Do you think having “it all” is realistic or overrated and why?
I think that depends on what you want. Generally, when people refer to “having it all” they mean that somehow you manage to look like a super model, have well behaved kids, a clean house, provide your family with gourmet meals, volunteer with the PTA, and celebrate the holidays Norman Rockwell style. They don’t think about how much work it takes to make that life a reality. They don’t think about sleep and taking care of yourself. You can make that dream come true, but there’s a steep price. There’s little reference to cultivating a great relationship with your spouse either. If you manage your expectations, you may be able to do it all, but I think it’s nearly impossible to excel at everything without losing your mind if you work full time.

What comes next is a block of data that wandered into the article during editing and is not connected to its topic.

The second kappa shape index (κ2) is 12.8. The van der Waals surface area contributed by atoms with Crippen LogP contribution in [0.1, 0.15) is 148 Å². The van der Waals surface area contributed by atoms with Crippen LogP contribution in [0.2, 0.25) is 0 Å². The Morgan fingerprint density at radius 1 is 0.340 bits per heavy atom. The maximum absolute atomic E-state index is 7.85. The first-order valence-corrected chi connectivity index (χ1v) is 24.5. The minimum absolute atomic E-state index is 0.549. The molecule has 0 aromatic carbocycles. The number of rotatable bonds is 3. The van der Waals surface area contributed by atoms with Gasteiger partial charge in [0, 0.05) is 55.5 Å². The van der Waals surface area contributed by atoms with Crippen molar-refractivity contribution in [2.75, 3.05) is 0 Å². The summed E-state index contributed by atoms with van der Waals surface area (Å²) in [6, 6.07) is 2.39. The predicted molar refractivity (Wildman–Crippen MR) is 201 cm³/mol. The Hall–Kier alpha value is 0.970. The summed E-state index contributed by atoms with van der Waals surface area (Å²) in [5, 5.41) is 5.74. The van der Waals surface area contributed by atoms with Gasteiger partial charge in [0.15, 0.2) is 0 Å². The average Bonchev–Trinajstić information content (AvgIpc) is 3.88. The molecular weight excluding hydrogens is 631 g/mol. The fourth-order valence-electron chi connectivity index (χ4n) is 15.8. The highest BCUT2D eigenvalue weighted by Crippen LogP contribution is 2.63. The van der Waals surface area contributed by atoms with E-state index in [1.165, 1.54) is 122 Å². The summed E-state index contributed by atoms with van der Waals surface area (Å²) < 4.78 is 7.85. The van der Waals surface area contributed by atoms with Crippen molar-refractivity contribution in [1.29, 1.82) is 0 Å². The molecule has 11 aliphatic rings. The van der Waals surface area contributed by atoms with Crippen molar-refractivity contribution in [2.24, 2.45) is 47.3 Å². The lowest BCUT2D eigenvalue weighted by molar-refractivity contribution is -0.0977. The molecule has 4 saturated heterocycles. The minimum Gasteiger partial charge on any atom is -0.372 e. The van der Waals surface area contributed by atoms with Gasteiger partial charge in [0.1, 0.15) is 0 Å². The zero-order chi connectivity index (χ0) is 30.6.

What part of “balance” can you just not seem to figure out?
I find it impossible to get my laundry done. It’s the gift that keeps on giving!
What part of “balance” are you getting better at?
I’m getting better at accepting that done is better than perfect. I think it’s made me more productive.
What was the best advice you ever heard on balance…
From a mentor/co-worker? It’s a tie. One said, “Devote one part of your day to your kids where they get your undivided attention.” Another said, “There are few problems that can’t be solved with new shoes.”
From your mother? “Don’t let those people get you down.”
From your kids? “Smile mommy!”
If you had one extra hour in each day and you couldn’t work or be with your family, how would you spend that hour?
30 minutes working out. 30 minutes cleaning my house.